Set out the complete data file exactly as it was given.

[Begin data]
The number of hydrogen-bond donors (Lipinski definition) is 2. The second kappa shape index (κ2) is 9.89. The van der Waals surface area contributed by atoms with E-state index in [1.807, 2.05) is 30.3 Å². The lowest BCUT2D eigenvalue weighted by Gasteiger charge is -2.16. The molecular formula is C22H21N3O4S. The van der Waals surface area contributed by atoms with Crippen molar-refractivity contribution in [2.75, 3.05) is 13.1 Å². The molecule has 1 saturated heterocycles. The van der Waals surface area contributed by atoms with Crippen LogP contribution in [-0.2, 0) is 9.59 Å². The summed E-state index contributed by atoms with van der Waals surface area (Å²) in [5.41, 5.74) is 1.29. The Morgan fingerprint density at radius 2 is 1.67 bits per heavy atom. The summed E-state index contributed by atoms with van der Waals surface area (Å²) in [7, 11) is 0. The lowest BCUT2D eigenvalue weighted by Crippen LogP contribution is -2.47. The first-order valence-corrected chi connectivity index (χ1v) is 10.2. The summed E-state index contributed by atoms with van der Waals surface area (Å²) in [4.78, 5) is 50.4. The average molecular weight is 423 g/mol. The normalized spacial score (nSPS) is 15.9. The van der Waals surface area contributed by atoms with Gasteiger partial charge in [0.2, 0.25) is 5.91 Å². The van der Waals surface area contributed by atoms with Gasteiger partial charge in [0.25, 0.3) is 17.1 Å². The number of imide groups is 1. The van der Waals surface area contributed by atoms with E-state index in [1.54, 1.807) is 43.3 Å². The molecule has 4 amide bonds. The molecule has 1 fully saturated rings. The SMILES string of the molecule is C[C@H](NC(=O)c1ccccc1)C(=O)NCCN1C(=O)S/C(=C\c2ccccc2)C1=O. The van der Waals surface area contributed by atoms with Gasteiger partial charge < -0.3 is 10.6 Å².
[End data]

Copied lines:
The number of hydrogen-bond donors (Lipinski definition) is 2. The second kappa shape index (κ2) is 9.89. The van der Waals surface area contributed by atoms with E-state index in [1.807, 2.05) is 30.3 Å². The lowest BCUT2D eigenvalue weighted by Gasteiger charge is -2.16. The molecular formula is C22H21N3O4S. The van der Waals surface area contributed by atoms with Crippen molar-refractivity contribution in [2.75, 3.05) is 13.1 Å². The molecule has 1 saturated heterocycles. The van der Waals surface area contributed by atoms with Crippen LogP contribution in [-0.2, 0) is 9.59 Å². The summed E-state index contributed by atoms with van der Waals surface area (Å²) in [5.41, 5.74) is 1.29. The Morgan fingerprint density at radius 2 is 1.67 bits per heavy atom. The summed E-state index contributed by atoms with van der Waals surface area (Å²) in [7, 11) is 0. The lowest BCUT2D eigenvalue weighted by Crippen LogP contribution is -2.47. The first-order valence-corrected chi connectivity index (χ1v) is 10.2. The summed E-state index contributed by atoms with van der Waals surface area (Å²) in [4.78, 5) is 50.4. The average molecular weight is 423 g/mol. The normalized spacial score (nSPS) is 15.9. The van der Waals surface area contributed by atoms with Gasteiger partial charge in [0.2, 0.25) is 5.91 Å². The van der Waals surface area contributed by atoms with Gasteiger partial charge in [0.25, 0.3) is 17.1 Å². The number of imide groups is 1. The van der Waals surface area contributed by atoms with E-state index in [1.54, 1.807) is 43.3 Å². The molecule has 4 amide bonds. The molecule has 1 fully saturated rings. The SMILES string of the molecule is C[C@H](NC(=O)c1ccccc1)C(=O)NCCN1C(=O)S/C(=C\c2ccccc2)C1=O. The van der Waals surface area contributed by atoms with Gasteiger partial charge < -0.3 is 10.6 Å².